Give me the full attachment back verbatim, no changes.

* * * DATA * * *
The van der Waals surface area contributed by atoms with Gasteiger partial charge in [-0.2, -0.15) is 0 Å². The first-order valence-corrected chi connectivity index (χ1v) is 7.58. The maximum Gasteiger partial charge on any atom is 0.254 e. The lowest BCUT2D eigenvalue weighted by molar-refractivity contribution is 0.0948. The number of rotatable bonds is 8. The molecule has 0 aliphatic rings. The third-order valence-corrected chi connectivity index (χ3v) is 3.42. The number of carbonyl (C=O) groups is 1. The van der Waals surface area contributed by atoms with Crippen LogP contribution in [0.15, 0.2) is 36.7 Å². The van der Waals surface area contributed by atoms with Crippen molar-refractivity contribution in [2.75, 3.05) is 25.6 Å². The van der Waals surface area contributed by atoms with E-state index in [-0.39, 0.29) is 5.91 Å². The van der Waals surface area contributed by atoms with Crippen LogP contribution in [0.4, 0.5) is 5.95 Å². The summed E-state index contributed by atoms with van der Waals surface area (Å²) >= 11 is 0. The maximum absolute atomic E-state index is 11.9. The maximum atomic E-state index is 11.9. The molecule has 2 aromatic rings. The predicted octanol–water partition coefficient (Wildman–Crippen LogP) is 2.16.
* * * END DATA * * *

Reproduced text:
The van der Waals surface area contributed by atoms with Gasteiger partial charge in [-0.2, -0.15) is 0 Å². The first-order valence-corrected chi connectivity index (χ1v) is 7.58. The maximum Gasteiger partial charge on any atom is 0.254 e. The lowest BCUT2D eigenvalue weighted by molar-refractivity contribution is 0.0948. The number of rotatable bonds is 8. The molecule has 0 aliphatic rings. The third-order valence-corrected chi connectivity index (χ3v) is 3.42. The number of carbonyl (C=O) groups is 1. The van der Waals surface area contributed by atoms with Crippen LogP contribution in [0.15, 0.2) is 36.7 Å². The van der Waals surface area contributed by atoms with Crippen molar-refractivity contribution in [2.75, 3.05) is 25.6 Å². The van der Waals surface area contributed by atoms with E-state index in [-0.39, 0.29) is 5.91 Å². The van der Waals surface area contributed by atoms with Crippen LogP contribution in [0.4, 0.5) is 5.95 Å². The summed E-state index contributed by atoms with van der Waals surface area (Å²) >= 11 is 0. The maximum absolute atomic E-state index is 11.9. The maximum atomic E-state index is 11.9. The molecule has 2 aromatic rings. The predicted octanol–water partition coefficient (Wildman–Crippen LogP) is 2.16.